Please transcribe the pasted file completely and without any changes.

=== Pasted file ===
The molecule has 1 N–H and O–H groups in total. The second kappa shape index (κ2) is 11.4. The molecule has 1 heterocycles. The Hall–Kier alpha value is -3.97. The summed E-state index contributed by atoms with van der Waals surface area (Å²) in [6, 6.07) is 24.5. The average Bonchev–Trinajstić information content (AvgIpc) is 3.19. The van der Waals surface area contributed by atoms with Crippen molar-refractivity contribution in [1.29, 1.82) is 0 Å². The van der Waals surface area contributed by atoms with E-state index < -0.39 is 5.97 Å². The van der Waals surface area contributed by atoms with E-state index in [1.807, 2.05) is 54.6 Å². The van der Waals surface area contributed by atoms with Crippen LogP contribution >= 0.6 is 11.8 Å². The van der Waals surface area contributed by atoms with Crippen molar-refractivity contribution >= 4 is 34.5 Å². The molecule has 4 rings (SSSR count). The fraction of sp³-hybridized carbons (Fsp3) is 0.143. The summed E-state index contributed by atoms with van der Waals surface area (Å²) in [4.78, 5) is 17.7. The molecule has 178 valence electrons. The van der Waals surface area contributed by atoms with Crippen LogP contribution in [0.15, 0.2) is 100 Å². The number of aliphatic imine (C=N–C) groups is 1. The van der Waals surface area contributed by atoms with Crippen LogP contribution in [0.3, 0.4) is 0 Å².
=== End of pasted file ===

The molecule has 1 N–H and O–H groups in total. The second kappa shape index (κ2) is 11.4. The molecule has 1 heterocycles. The Hall–Kier alpha value is -3.97. The summed E-state index contributed by atoms with van der Waals surface area (Å²) in [6, 6.07) is 24.5. The average Bonchev–Trinajstić information content (AvgIpc) is 3.19. The van der Waals surface area contributed by atoms with Crippen molar-refractivity contribution in [1.29, 1.82) is 0 Å². The van der Waals surface area contributed by atoms with E-state index < -0.39 is 5.97 Å². The van der Waals surface area contributed by atoms with E-state index in [1.807, 2.05) is 54.6 Å². The van der Waals surface area contributed by atoms with Crippen LogP contribution >= 0.6 is 11.8 Å². The van der Waals surface area contributed by atoms with Crippen molar-refractivity contribution >= 4 is 34.5 Å². The molecule has 4 rings (SSSR count). The fraction of sp³-hybridized carbons (Fsp3) is 0.143. The summed E-state index contributed by atoms with van der Waals surface area (Å²) in [4.78, 5) is 17.7. The molecule has 178 valence electrons. The van der Waals surface area contributed by atoms with Crippen LogP contribution in [0.15, 0.2) is 100 Å². The number of aliphatic imine (C=N–C) groups is 1. The van der Waals surface area contributed by atoms with Crippen LogP contribution in [0.3, 0.4) is 0 Å².